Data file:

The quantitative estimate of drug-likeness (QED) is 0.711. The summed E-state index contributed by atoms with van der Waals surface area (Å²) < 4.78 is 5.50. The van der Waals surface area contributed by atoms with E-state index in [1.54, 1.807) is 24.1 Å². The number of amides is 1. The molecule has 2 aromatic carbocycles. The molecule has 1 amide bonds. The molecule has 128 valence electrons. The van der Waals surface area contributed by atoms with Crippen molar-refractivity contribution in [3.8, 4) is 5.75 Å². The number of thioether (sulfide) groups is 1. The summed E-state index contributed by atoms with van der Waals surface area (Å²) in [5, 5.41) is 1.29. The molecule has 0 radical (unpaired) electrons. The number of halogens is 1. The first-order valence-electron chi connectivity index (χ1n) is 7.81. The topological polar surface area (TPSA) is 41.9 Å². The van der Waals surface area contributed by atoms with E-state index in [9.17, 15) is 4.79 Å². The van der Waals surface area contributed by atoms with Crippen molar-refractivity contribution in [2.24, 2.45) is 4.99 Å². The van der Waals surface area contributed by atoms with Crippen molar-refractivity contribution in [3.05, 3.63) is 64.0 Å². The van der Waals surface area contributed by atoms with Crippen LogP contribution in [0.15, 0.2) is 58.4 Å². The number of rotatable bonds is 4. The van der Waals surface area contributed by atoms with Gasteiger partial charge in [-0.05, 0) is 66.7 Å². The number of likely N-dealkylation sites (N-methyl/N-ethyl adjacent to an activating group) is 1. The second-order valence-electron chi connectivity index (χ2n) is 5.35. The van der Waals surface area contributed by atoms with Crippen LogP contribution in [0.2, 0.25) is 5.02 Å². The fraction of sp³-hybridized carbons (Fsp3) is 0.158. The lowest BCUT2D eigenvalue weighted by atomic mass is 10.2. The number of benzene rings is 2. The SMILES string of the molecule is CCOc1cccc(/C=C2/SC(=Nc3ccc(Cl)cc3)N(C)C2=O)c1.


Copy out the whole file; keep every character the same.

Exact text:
The quantitative estimate of drug-likeness (QED) is 0.711. The summed E-state index contributed by atoms with van der Waals surface area (Å²) < 4.78 is 5.50. The van der Waals surface area contributed by atoms with E-state index in [1.54, 1.807) is 24.1 Å². The number of amides is 1. The molecule has 2 aromatic carbocycles. The molecule has 1 amide bonds. The molecule has 128 valence electrons. The van der Waals surface area contributed by atoms with Crippen molar-refractivity contribution in [3.8, 4) is 5.75 Å². The number of thioether (sulfide) groups is 1. The summed E-state index contributed by atoms with van der Waals surface area (Å²) in [5, 5.41) is 1.29. The molecule has 0 radical (unpaired) electrons. The number of halogens is 1. The first-order valence-electron chi connectivity index (χ1n) is 7.81. The topological polar surface area (TPSA) is 41.9 Å². The van der Waals surface area contributed by atoms with E-state index in [9.17, 15) is 4.79 Å². The van der Waals surface area contributed by atoms with Crippen molar-refractivity contribution in [2.24, 2.45) is 4.99 Å². The van der Waals surface area contributed by atoms with Crippen molar-refractivity contribution in [3.05, 3.63) is 64.0 Å². The van der Waals surface area contributed by atoms with Crippen LogP contribution in [0.15, 0.2) is 58.4 Å². The number of rotatable bonds is 4. The van der Waals surface area contributed by atoms with Gasteiger partial charge in [-0.05, 0) is 66.7 Å². The number of likely N-dealkylation sites (N-methyl/N-ethyl adjacent to an activating group) is 1. The second-order valence-electron chi connectivity index (χ2n) is 5.35. The van der Waals surface area contributed by atoms with Crippen LogP contribution in [0.2, 0.25) is 5.02 Å². The fraction of sp³-hybridized carbons (Fsp3) is 0.158. The lowest BCUT2D eigenvalue weighted by atomic mass is 10.2. The number of benzene rings is 2. The SMILES string of the molecule is CCOc1cccc(/C=C2/SC(=Nc3ccc(Cl)cc3)N(C)C2=O)c1.